We are all entitled to our opinion, and goodness knows that I have plenty of them myself. But this batch of Pittsburgh Penguins offseason hot takes has gotten to an impressive level of silliness.
Some are well thought out while others are clearly designed to get a reaction from readers and social media. Yes, I am painfully aware that addressing the latter in this forum is giving the attention seekers the platform that they desire. But hey, I’m game if you are.
Hot Take: The Penguins Should Have Kept Fleury
Nope. Nope. No Way! Nope.
Let me preface this one by saying that I’m a fan of Marc-Andre Fleury. I think that he was one of the most athletic and talented players to lace up skates in Pittsburgh. He was an asset to the community and one of the nicest athletes with whom I have ever interacted. But letting him go in the expansion draft was a painfully obvious choice.
Matt Murray was a 23-year-old netminder who had just won two Stanley Cups while outplaying and replacing Fleury along the way. Let’s be honest about the “Flower”. He is older, more expensive, and prone to collapses in high-pressure games. Murray is still in the early stages of his career and had ice in his veins while playing on the biggest stage in hockey.
We could get into the nitty-gritty details that separate the two goalies, but I feel that the points that I have made are enough. It could have easily been Murray leading the Golden Knights to the Final and maybe they would have won it all. Clearly the Penguins would be the laughingstock of the NHL if that scenario had played out.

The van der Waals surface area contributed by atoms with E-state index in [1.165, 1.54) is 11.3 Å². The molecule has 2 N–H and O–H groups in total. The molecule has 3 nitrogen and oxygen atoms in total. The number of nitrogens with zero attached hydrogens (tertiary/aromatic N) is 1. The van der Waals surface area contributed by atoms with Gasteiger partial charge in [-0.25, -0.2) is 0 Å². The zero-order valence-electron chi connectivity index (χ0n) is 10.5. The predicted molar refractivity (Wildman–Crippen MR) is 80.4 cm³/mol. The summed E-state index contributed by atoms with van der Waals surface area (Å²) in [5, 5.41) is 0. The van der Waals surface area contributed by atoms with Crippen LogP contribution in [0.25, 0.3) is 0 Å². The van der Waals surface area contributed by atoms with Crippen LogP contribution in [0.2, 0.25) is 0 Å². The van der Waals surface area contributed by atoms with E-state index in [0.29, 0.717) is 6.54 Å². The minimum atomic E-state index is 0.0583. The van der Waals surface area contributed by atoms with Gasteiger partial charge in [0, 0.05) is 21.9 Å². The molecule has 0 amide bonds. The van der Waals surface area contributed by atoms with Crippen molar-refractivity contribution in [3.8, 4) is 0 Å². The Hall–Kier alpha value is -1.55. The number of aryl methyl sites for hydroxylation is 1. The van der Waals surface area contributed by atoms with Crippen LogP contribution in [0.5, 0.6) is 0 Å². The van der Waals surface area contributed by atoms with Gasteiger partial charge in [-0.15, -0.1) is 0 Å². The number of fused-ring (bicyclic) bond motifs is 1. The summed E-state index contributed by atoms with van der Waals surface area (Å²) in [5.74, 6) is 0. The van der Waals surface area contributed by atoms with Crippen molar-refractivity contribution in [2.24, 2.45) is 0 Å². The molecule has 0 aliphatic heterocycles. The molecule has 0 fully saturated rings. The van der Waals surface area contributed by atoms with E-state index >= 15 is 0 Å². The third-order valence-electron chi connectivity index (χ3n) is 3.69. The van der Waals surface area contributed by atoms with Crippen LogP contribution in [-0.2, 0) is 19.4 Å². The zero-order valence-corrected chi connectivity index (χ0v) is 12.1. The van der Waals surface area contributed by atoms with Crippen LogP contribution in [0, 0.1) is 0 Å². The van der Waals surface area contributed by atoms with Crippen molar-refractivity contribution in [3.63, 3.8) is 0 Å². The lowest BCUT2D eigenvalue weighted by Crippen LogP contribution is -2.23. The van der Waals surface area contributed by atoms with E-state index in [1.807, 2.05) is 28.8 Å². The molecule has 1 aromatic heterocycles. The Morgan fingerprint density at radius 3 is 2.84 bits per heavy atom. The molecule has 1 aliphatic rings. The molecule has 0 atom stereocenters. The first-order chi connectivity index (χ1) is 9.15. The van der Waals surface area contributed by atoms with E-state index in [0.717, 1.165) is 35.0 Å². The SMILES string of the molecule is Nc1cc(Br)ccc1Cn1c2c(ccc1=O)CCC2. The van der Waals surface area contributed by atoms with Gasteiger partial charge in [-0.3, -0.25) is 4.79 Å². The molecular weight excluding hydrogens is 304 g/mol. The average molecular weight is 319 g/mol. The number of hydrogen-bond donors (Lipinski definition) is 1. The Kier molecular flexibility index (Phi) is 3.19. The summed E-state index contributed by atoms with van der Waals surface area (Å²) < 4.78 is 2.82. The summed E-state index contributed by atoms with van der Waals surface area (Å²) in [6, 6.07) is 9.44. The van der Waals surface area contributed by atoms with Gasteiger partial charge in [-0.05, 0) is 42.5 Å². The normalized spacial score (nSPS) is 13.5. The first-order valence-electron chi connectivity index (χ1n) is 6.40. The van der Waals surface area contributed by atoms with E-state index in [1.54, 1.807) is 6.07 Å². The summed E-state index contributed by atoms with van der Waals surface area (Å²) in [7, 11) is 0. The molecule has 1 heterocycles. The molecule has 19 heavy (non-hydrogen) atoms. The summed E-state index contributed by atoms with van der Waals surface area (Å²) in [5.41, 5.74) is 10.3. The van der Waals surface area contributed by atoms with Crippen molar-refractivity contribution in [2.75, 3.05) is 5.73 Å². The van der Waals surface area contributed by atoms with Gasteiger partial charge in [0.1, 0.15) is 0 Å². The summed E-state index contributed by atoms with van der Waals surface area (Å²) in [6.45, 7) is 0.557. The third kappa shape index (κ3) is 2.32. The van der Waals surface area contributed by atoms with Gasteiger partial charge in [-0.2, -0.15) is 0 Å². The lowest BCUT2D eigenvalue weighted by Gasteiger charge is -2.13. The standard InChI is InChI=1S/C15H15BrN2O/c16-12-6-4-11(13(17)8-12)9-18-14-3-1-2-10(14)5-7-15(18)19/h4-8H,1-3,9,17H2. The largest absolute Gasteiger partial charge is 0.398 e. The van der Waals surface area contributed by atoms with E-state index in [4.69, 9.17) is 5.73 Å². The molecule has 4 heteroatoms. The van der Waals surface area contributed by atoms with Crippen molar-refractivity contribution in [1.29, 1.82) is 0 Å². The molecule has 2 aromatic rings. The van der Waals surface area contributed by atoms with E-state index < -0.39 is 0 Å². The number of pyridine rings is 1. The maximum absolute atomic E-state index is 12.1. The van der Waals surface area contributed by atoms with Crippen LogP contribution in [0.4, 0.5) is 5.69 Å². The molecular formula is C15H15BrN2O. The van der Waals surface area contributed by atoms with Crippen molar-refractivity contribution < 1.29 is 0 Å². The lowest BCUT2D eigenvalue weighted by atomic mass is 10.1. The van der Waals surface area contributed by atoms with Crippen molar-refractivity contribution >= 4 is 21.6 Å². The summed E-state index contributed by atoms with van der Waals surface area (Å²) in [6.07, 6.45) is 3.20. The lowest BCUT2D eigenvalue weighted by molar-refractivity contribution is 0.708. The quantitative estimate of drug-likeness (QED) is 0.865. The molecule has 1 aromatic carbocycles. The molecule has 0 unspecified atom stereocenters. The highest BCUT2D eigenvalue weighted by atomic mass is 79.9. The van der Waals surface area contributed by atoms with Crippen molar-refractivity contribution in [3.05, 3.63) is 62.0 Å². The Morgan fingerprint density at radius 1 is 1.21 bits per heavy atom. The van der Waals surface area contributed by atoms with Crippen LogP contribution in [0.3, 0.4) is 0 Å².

Hot Take: Ovechkin Has Had a Better Career Than Crosby
Honestly, this is the hot take that inspired this article.
It’s obvious that both Pittsburgh and Washington are going to have their own, completely biased opinions on Sidney Crosby and Alex Ovechkin. But if you stand back and take an objective look at the situation, the player with the more prestigious career will become apparent.
Regular-Season Games Played
These stat lines here are very telling as Ovechkin has only six more points than Crosby despite playing 139 more games.
For the advanced statistics crowd, Ovechkin has a Corsi-for percentage of 53.5 while Crosby sits at 54.1. Both are very close numbers, but there is still an edge toward “Sid the Kid”.
Stanley Cup Wins
Olympic Gold Medals
Crosby: 2 (The “Golden Goal”)
Both players have piles of awards and accolades, and I could fill up this space going back to when they were teenagers and naming their hardware, but I look at it one way. If I were starting a fresh franchise, who would I choose to build it around? To me that is Crosby without question.
But Crosby has two more Cups than Ovechkin and one more playoff MVP. Ovechkin is a better goal-scorer. Crosby is better at everything else, including productive physicality. Ovechkin plays wing. Crosby plays center, a position which carries far more responsibility and significance. Crosby excels at playmaking, defense and working down low. Ovechkin dabbles.